Yes, it is a true fact the hundreds of people bumped up against Jesus that day. But only one woman authentically touched him. Do you see the distinction? It is one thing to bump up against the Lord, to physically have contact with him. It is quite another to really touch him.
Amazed – The disciples seem to perceive Jesus as annoyed at being touched. He is not annoyed, he is amazed. Some one has actually touched him, touched him with faith. And that faith was enough to send healing power forth from him. Hundreds may have bumped up against him but now someone has actually touched him. He insists to look upon her, to see her, for she has faith unlike the others. She has a real faith, a faith that heals and saves: Daughter, thy faith hath made thee whole; go in peace!
Who touched me? …..Have you touched Jesus? Jesus is not asking if we have bumped up against him. We have all handled him in the Eucharist or at least come into contact with him. But have you touched him? At Mass are you among the hundreds who bump up against Jesus or have you touched him?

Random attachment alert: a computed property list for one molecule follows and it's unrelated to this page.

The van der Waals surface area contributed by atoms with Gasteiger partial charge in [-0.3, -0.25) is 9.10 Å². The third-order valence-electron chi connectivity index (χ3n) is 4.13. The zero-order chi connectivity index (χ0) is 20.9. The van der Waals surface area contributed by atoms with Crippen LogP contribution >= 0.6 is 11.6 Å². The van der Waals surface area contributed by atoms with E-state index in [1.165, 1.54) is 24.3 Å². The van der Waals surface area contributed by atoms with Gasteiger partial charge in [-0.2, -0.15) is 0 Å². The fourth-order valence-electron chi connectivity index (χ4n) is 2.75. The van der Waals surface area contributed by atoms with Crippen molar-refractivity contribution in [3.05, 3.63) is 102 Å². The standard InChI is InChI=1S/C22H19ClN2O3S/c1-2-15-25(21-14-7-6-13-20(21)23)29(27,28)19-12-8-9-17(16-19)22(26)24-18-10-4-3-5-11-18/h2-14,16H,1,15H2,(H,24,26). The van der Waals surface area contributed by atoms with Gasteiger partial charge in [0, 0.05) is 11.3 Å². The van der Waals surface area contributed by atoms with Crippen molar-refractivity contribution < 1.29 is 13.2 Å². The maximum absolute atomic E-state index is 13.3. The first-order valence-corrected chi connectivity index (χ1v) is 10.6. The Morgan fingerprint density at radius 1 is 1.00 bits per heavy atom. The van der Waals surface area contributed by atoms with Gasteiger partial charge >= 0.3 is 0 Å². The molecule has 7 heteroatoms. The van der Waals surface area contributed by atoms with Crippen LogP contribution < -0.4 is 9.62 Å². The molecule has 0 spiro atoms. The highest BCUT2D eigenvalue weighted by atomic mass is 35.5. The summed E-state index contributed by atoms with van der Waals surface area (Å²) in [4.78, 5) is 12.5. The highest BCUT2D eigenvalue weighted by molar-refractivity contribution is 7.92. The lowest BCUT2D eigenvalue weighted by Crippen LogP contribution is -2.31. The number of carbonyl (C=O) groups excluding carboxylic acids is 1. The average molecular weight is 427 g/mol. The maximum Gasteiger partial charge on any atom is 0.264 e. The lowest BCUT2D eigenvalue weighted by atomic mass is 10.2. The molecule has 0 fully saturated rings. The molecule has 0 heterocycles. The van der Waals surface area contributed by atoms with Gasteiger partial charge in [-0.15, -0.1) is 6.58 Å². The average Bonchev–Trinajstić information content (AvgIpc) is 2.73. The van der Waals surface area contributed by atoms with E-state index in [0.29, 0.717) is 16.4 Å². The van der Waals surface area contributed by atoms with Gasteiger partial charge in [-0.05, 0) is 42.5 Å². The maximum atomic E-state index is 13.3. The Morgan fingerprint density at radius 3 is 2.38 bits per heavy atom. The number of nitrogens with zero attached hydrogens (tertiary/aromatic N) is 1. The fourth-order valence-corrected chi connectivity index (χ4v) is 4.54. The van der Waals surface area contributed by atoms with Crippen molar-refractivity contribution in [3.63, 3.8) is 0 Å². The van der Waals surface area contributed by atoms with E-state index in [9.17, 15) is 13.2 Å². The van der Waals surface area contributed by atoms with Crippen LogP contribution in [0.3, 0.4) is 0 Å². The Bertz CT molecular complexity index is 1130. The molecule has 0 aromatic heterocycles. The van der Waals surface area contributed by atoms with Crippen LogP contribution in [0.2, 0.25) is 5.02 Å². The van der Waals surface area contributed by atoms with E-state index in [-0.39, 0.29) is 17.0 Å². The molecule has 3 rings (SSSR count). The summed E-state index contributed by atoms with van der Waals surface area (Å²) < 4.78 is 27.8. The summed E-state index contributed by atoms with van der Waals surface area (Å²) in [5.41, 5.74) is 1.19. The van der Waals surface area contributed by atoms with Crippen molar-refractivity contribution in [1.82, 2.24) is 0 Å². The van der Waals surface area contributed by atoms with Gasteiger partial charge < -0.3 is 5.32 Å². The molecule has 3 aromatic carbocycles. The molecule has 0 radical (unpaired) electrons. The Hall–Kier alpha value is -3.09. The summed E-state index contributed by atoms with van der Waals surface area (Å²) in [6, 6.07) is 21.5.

The Proof is in the Healing – It is easy to say we have touched him, but the truest proof is in the healing we have experienced through the sacraments. To truly touch the Lord with faith is to be made well: to see sins put to death and grace come alive. To see courage replace fear, compassion and forgiveness replace bitterness and revenge, to see chastity replace lust, generosity replace greed….Have you touched the Lord?
We can be so mindless in our reception of Holy Communion. Many people put more faith in Tylenol than they do in the Eucharist. Why? Because when they take Tylenol, they expect something to happen. But too many who approach the altar of the Lord expect nothing from the Holy Communion they receive. Perhaps it is just a ritual to them. But one woman long ago said “If I but touch him I will get well” (cf Matthew’s version at 9:21). This is real faith, faith that touches Jesus. Faith that expects healing and results.